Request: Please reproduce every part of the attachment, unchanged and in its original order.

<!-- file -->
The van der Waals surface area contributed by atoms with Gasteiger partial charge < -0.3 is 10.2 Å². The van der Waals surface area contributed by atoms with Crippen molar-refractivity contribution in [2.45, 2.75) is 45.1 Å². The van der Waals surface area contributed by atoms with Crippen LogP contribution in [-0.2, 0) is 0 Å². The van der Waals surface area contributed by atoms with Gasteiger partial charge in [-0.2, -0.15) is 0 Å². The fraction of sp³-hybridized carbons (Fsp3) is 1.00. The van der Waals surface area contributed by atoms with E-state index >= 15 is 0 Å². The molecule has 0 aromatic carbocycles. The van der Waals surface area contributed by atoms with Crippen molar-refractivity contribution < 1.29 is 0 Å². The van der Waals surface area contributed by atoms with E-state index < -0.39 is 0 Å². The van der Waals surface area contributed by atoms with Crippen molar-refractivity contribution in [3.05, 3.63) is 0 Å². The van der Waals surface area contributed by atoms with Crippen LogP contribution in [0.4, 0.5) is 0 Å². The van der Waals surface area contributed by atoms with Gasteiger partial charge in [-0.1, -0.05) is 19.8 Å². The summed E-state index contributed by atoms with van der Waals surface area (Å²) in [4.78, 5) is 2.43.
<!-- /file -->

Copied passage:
The van der Waals surface area contributed by atoms with Gasteiger partial charge < -0.3 is 10.2 Å². The van der Waals surface area contributed by atoms with Crippen molar-refractivity contribution in [2.45, 2.75) is 45.1 Å². The van der Waals surface area contributed by atoms with Crippen LogP contribution in [-0.2, 0) is 0 Å². The van der Waals surface area contributed by atoms with Gasteiger partial charge in [-0.2, -0.15) is 0 Å². The fraction of sp³-hybridized carbons (Fsp3) is 1.00. The van der Waals surface area contributed by atoms with E-state index >= 15 is 0 Å². The molecule has 0 aromatic carbocycles. The van der Waals surface area contributed by atoms with Crippen molar-refractivity contribution < 1.29 is 0 Å². The van der Waals surface area contributed by atoms with E-state index < -0.39 is 0 Å². The van der Waals surface area contributed by atoms with Crippen molar-refractivity contribution in [3.05, 3.63) is 0 Å². The van der Waals surface area contributed by atoms with Crippen LogP contribution in [0.4, 0.5) is 0 Å². The van der Waals surface area contributed by atoms with Gasteiger partial charge in [-0.1, -0.05) is 19.8 Å². The summed E-state index contributed by atoms with van der Waals surface area (Å²) in [4.78, 5) is 2.43.